JKJI own a "BatteryMinder". I've had it for years. It includes a "battery conditioner" function, which only works when a battery is fully charged. A couple times, I have left door on truck open to find that battery is DEAD. Charge it up using a 2.0 amp charger for 24 hours, and then run 'BatteryMinder" for 24 hours. I have ordered from Ebay one of the $12.50 specials that you have to use with a 12V wall wart. FIL's van sat for about three and a half months once, and battery was totally dead. Battery refused to take a charge. Bought a new battery. Placed old one on a 2.0 amp charger for four weeks, and it's now in the truck This battery is a 2013 model, so it owes us nothing if it fails tomorrow. I have no idea of how it's done, but LKQ sells batteries that have been "reconditioned" by Interstate.

Scott T Smith
03-11-2019, 4:44 AM
Bruce, Iíve been using them for years. They fall into two categories - maintenance of rarely used batteries (think generators) and restoration.

The maintenance chargers that Iíve used (Onan generator battery chargers built into their automatic transfer switches) use a pulse to turn the charge current on and off - about every 3-4 seconds. Iíve had no issues with batteries staying hot for 7-10 years with the factory Onan charger. It seems to work best though with a new battery, and the slow pulse is not as ideal for a quick desulphanate.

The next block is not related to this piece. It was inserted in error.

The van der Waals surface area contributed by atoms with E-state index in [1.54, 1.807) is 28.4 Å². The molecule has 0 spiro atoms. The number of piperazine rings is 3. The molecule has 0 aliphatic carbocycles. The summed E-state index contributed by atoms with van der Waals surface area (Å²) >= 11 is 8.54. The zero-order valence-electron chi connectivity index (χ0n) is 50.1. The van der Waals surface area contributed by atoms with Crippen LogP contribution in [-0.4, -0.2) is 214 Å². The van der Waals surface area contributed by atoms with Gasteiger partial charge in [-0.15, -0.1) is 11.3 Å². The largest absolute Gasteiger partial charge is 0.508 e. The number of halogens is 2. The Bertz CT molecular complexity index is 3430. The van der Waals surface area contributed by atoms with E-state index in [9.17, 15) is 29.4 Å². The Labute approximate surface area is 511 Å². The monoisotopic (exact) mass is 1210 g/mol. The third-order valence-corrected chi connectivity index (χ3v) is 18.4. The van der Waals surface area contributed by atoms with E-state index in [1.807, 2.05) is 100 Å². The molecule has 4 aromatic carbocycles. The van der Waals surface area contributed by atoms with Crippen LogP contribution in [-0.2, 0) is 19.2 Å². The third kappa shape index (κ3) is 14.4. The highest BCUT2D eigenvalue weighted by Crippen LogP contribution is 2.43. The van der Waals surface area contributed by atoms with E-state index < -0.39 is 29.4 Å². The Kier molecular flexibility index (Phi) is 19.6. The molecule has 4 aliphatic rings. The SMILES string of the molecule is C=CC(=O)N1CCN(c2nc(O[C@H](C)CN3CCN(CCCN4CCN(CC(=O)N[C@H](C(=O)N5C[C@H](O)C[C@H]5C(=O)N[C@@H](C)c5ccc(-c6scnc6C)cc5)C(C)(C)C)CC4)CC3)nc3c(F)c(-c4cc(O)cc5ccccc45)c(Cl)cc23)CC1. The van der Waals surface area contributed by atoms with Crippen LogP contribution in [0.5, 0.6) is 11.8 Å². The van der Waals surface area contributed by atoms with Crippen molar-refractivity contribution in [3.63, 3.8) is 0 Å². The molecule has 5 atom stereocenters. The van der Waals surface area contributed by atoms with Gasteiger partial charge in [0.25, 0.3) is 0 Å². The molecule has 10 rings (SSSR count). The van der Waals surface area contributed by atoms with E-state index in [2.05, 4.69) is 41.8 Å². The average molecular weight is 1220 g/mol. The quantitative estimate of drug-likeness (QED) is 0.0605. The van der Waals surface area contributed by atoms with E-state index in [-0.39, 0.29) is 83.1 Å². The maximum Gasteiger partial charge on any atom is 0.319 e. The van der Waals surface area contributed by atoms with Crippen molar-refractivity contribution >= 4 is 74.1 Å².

I use Battery Minders and other high freq desulphantors as well. What Iíve discovered is that they work great for quick desulphanation, but Iíve had several batteries go bad that were in storage with a Battery Minder hooked up to them. So I no longer use them constantly over the long winter months to keep my mower battery charged, etc.

Scott

Brice Rogers
03-12-2019, 1:39 AM
I used to own a classic Corvette. I rarely drove it. I kept it on a constant trickle charge. Perhaps a quarter to half amp. I found that the new battery would fail after a couple of years. Perhaps 4 or 5 starts. I did some research and came to the conclusion that battery movement helps to keep the acid mixed. Otherwise you can get a stratification of the acid. I wish that I had tried using my desulphator on the failed battery.

At one point I worked for a company making industrial battery chargers (for the railroad). It was considered "healthy" to go through a few charge/discharge cycles to re-invigorate an older battery.

Dan Hall
03-12-2019, 1:58 AM
I have. I took a used RV battery charger and took out the regulator circuit making it a straight "brute force" DC supply. I then plugged the charger into a variac so that I could control the voltage. Put the batteries someplace where acid bubbles won't ruin anything and slowly start force feeding the voltage to them. Now! You must not, cannot, do not equalize AGM or Gel type batteries. Really. Flooded type only. I equalized a pair of 6 volt Trojan T107? I think anyway. Keep the water levels up, do NOT add any more acid. Leave the chemistry alone. I forgot how hard I pushed mine but it was up there. They boil. At times in the neighborhood of 20 volts for the pair in series. It worked they hold charge now over the winter without additional charging. There is an article out there, maybe at that battery university on equalizing. The off grid solar people do it all the time. If you have AGMs (Sorry John) take the cores in for recycling and get some flooded Trojans.